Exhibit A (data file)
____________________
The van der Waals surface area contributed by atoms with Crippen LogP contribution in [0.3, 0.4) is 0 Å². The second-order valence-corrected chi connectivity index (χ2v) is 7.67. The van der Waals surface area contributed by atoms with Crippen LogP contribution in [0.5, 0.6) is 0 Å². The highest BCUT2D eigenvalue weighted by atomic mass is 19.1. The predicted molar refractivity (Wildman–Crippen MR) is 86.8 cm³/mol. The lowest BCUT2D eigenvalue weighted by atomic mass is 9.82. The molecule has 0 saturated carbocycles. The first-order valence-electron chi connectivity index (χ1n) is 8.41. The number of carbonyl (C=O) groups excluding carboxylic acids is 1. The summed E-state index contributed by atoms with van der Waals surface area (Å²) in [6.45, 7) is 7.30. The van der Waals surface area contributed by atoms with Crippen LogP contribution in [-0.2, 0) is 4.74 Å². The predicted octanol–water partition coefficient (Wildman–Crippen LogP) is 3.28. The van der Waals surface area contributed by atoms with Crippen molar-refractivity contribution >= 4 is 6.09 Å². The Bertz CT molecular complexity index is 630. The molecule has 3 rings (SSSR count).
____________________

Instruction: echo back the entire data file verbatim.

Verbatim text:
The van der Waals surface area contributed by atoms with Crippen LogP contribution in [0.3, 0.4) is 0 Å². The second-order valence-corrected chi connectivity index (χ2v) is 7.67. The van der Waals surface area contributed by atoms with Crippen LogP contribution in [0.5, 0.6) is 0 Å². The highest BCUT2D eigenvalue weighted by atomic mass is 19.1. The predicted molar refractivity (Wildman–Crippen MR) is 86.8 cm³/mol. The lowest BCUT2D eigenvalue weighted by atomic mass is 9.82. The molecule has 0 saturated carbocycles. The first-order valence-electron chi connectivity index (χ1n) is 8.41. The number of carbonyl (C=O) groups excluding carboxylic acids is 1. The summed E-state index contributed by atoms with van der Waals surface area (Å²) in [6.45, 7) is 7.30. The van der Waals surface area contributed by atoms with Crippen LogP contribution in [-0.2, 0) is 4.74 Å². The predicted octanol–water partition coefficient (Wildman–Crippen LogP) is 3.28. The van der Waals surface area contributed by atoms with Crippen molar-refractivity contribution >= 4 is 6.09 Å². The Bertz CT molecular complexity index is 630. The molecule has 3 rings (SSSR count).